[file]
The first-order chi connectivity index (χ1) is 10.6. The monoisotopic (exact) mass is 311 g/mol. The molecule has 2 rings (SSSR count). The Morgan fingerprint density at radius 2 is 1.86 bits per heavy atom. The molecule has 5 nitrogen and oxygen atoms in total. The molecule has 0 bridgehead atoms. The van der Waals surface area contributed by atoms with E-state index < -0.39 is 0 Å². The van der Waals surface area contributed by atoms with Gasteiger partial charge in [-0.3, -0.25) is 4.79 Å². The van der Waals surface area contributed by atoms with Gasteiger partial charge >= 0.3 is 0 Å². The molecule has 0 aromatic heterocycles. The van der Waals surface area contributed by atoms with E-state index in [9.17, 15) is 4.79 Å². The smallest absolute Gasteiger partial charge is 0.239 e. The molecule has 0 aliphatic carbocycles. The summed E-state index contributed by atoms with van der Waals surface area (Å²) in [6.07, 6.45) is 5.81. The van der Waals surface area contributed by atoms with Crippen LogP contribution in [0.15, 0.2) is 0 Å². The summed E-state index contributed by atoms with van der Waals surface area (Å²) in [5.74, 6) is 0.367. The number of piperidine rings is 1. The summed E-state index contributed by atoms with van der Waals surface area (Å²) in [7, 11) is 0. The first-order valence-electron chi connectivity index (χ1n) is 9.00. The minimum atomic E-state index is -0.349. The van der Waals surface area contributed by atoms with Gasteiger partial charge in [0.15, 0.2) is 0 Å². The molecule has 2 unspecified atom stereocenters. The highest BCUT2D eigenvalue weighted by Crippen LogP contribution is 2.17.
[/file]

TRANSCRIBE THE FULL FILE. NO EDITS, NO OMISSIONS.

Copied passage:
The first-order chi connectivity index (χ1) is 10.6. The monoisotopic (exact) mass is 311 g/mol. The molecule has 2 rings (SSSR count). The Morgan fingerprint density at radius 2 is 1.86 bits per heavy atom. The molecule has 5 nitrogen and oxygen atoms in total. The molecule has 0 bridgehead atoms. The van der Waals surface area contributed by atoms with E-state index < -0.39 is 0 Å². The van der Waals surface area contributed by atoms with Gasteiger partial charge in [-0.3, -0.25) is 4.79 Å². The van der Waals surface area contributed by atoms with Gasteiger partial charge >= 0.3 is 0 Å². The molecule has 0 aromatic heterocycles. The van der Waals surface area contributed by atoms with E-state index in [9.17, 15) is 4.79 Å². The smallest absolute Gasteiger partial charge is 0.239 e. The molecule has 0 aliphatic carbocycles. The summed E-state index contributed by atoms with van der Waals surface area (Å²) in [6.07, 6.45) is 5.81. The van der Waals surface area contributed by atoms with Crippen LogP contribution in [0.15, 0.2) is 0 Å². The summed E-state index contributed by atoms with van der Waals surface area (Å²) in [5.74, 6) is 0.367. The number of piperidine rings is 1. The summed E-state index contributed by atoms with van der Waals surface area (Å²) in [7, 11) is 0. The first-order valence-electron chi connectivity index (χ1n) is 9.00. The minimum atomic E-state index is -0.349. The van der Waals surface area contributed by atoms with Gasteiger partial charge in [0.15, 0.2) is 0 Å². The molecule has 2 unspecified atom stereocenters. The highest BCUT2D eigenvalue weighted by Crippen LogP contribution is 2.17.